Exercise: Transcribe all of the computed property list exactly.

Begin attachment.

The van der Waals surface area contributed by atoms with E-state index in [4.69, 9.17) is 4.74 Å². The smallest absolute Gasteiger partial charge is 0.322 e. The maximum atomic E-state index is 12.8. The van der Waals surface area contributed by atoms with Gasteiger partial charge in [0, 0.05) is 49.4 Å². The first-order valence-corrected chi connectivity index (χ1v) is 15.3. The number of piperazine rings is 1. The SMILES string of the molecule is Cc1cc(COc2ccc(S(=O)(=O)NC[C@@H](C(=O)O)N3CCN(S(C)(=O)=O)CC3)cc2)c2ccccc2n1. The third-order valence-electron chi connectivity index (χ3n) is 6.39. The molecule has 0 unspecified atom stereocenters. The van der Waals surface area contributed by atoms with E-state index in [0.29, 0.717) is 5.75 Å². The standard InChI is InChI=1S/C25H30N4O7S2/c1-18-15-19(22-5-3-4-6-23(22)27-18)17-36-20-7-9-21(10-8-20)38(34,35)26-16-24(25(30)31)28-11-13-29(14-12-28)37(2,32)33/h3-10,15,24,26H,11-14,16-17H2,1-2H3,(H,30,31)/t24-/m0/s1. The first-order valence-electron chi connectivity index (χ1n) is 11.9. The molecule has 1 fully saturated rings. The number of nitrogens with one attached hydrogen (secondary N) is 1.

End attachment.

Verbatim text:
The van der Waals surface area contributed by atoms with E-state index in [4.69, 9.17) is 4.74 Å². The smallest absolute Gasteiger partial charge is 0.322 e. The maximum atomic E-state index is 12.8. The van der Waals surface area contributed by atoms with Gasteiger partial charge in [0, 0.05) is 49.4 Å². The first-order valence-corrected chi connectivity index (χ1v) is 15.3. The number of piperazine rings is 1. The SMILES string of the molecule is Cc1cc(COc2ccc(S(=O)(=O)NC[C@@H](C(=O)O)N3CCN(S(C)(=O)=O)CC3)cc2)c2ccccc2n1. The third-order valence-electron chi connectivity index (χ3n) is 6.39. The molecule has 0 unspecified atom stereocenters. The van der Waals surface area contributed by atoms with E-state index in [0.29, 0.717) is 5.75 Å². The standard InChI is InChI=1S/C25H30N4O7S2/c1-18-15-19(22-5-3-4-6-23(22)27-18)17-36-20-7-9-21(10-8-20)38(34,35)26-16-24(25(30)31)28-11-13-29(14-12-28)37(2,32)33/h3-10,15,24,26H,11-14,16-17H2,1-2H3,(H,30,31)/t24-/m0/s1. The first-order valence-electron chi connectivity index (χ1n) is 11.9. The molecule has 1 fully saturated rings. The number of nitrogens with one attached hydrogen (secondary N) is 1.